Still, that day got me thinking that there is some kind fine line between quiet and chaos, and, as with all of life, we are left needing to create the balance. My guess is that self-help gurus, Buddhists, and other contemplatives would argue that we simply need to learn to be more comfortable with the quiet–that if I had better embraced the quiet, I wouldn’t have been left feeling so unhinged by it.  I’m betting they’d say my reaction to all the “down time” is an outcome (a consequence) of our always “on” culture and my own tendency toward wanting every moment to be productive.  Indeed a large part of my discomfort at the the end of that day was caused by my fretting over the fact that nothing had happened, meaning nothing had been accomplished.  I am also aware of my own need to redefine that “nothing” (for example, I went to a small gathering of colleagues on campus to send off one of our (many) departing Deans.  I count this as “nothing,” and yet I know I would be better off viewing it as an important and necessary part of work, of being a part of that community).  But all of this is part of balance:  It’s easy to blame culture for creating this feeling of always needing to be on and busy (it’s especially easy for a monastic to place that blame), but ultimately culture constructs us as much as we construct it (or try to), and we all need to live within the reality and constraints of that.  The reality is that we all need and want to be/feel productive.  We all need to have moments of busyness.  I recently heard poet Marie Howe, in her interview with On Being’s Krista Tippett, say that busyness can be the prayer if we allow it to (I’m paraphrasing).  For me that is the balance:  busyness as prayer.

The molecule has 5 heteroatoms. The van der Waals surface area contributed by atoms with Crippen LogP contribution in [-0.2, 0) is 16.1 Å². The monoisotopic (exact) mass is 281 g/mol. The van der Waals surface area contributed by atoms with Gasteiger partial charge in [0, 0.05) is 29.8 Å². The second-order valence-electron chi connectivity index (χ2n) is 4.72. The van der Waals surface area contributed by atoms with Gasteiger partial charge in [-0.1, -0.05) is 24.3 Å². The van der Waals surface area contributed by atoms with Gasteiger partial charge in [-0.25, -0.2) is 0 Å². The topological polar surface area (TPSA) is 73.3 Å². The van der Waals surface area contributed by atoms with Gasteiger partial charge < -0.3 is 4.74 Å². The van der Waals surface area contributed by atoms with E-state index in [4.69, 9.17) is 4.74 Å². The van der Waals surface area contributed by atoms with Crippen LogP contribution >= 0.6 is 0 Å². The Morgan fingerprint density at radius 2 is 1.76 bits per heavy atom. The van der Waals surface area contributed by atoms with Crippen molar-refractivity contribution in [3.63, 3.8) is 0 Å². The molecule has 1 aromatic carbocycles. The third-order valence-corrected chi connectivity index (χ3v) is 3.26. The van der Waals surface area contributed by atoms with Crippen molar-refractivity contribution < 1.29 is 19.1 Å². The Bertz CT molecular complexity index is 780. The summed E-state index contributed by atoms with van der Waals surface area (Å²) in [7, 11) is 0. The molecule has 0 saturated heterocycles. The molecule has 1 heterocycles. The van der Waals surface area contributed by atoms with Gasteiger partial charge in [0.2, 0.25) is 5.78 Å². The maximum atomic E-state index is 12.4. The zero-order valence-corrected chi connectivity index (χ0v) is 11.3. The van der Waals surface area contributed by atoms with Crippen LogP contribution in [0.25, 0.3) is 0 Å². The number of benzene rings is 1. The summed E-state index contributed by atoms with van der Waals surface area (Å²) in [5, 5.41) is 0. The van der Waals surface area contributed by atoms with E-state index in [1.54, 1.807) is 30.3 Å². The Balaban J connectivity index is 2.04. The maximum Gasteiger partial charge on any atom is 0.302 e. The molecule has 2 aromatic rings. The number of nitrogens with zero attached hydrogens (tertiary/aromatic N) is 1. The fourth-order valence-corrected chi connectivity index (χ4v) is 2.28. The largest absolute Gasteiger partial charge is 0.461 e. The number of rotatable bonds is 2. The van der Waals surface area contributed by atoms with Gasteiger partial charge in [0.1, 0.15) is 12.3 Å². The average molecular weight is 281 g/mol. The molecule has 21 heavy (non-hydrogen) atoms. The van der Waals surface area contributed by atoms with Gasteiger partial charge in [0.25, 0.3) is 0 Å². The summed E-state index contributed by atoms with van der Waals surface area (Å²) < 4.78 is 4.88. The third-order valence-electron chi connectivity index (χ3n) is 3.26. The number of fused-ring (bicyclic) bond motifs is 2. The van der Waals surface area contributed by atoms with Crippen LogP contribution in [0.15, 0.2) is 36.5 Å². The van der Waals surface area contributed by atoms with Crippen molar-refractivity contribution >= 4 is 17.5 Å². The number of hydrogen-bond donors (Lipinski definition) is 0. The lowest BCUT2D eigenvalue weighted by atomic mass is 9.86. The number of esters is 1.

Balance and Acceptance

Last month I joined the Abundant Mama Peace Circle (I made this move after a long period of resistance based on my feeling of not quite fitting in there).  Each month we have a new theme to focus on in the journey to becoming a more peaceful and productive mama.  This month’s theme is acceptance (last month’s was being awake). Each month I have this moment of viewing the theme through the dark colored lenses of negativity.

For example, this month I’m cruising along thinking about all of the things I need to accept in my life, focusing on letting go, jotting little mantras in my journal, until I find myself writing:  “Accept what it is; It is meant to be.”  Suddenly the brakes in my head are screeching loudly.  Imagine if Elizabeth Cady Stanton had lived by that idea?  What about Rosa Parks or Malala Yousafzai?  Acceptance in this sense equals blind submission and the perpetuation of societal injustice.  If we accept things as how they are supposed to be, then change doesn’t occur.